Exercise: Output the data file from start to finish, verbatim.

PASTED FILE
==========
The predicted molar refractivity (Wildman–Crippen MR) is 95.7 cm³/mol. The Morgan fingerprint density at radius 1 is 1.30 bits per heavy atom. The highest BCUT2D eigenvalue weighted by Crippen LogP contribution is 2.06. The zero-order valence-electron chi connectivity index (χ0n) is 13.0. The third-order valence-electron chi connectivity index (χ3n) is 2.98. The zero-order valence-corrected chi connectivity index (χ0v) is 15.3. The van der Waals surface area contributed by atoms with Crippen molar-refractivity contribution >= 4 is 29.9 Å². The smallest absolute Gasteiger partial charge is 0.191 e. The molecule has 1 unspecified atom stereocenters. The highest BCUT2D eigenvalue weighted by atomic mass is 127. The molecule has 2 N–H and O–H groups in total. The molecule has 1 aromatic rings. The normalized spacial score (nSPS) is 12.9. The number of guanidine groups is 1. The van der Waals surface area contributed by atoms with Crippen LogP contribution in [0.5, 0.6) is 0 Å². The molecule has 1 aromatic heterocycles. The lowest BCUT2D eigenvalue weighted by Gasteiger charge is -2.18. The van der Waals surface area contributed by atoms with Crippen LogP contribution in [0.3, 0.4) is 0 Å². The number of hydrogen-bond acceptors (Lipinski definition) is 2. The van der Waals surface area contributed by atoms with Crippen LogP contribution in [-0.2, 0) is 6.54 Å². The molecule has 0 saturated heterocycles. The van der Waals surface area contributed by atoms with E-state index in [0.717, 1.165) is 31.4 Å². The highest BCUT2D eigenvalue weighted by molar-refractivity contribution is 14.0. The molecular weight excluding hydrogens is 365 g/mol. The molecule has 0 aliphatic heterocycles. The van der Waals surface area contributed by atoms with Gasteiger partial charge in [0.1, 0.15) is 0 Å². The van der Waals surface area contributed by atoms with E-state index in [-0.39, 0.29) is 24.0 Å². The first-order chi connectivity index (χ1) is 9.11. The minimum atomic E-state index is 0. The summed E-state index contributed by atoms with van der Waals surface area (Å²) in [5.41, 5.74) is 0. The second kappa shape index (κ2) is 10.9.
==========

The predicted molar refractivity (Wildman–Crippen MR) is 95.7 cm³/mol. The Morgan fingerprint density at radius 1 is 1.30 bits per heavy atom. The highest BCUT2D eigenvalue weighted by Crippen LogP contribution is 2.06. The zero-order valence-electron chi connectivity index (χ0n) is 13.0. The third-order valence-electron chi connectivity index (χ3n) is 2.98. The zero-order valence-corrected chi connectivity index (χ0v) is 15.3. The van der Waals surface area contributed by atoms with Crippen molar-refractivity contribution >= 4 is 29.9 Å². The smallest absolute Gasteiger partial charge is 0.191 e. The molecule has 1 unspecified atom stereocenters. The highest BCUT2D eigenvalue weighted by atomic mass is 127. The molecule has 2 N–H and O–H groups in total. The molecule has 1 aromatic rings. The normalized spacial score (nSPS) is 12.9. The number of guanidine groups is 1. The van der Waals surface area contributed by atoms with Crippen LogP contribution in [0.5, 0.6) is 0 Å². The molecule has 1 aromatic heterocycles. The lowest BCUT2D eigenvalue weighted by Gasteiger charge is -2.18. The van der Waals surface area contributed by atoms with Crippen LogP contribution in [0.3, 0.4) is 0 Å². The number of hydrogen-bond acceptors (Lipinski definition) is 2. The van der Waals surface area contributed by atoms with Crippen LogP contribution in [-0.2, 0) is 6.54 Å². The molecule has 0 saturated heterocycles. The van der Waals surface area contributed by atoms with E-state index in [0.717, 1.165) is 31.4 Å². The highest BCUT2D eigenvalue weighted by molar-refractivity contribution is 14.0. The molecular weight excluding hydrogens is 365 g/mol. The molecule has 0 aliphatic heterocycles. The van der Waals surface area contributed by atoms with Gasteiger partial charge in [0.1, 0.15) is 0 Å². The van der Waals surface area contributed by atoms with E-state index in [-0.39, 0.29) is 24.0 Å². The first-order chi connectivity index (χ1) is 9.11. The minimum atomic E-state index is 0. The summed E-state index contributed by atoms with van der Waals surface area (Å²) in [5.41, 5.74) is 0. The second kappa shape index (κ2) is 10.9.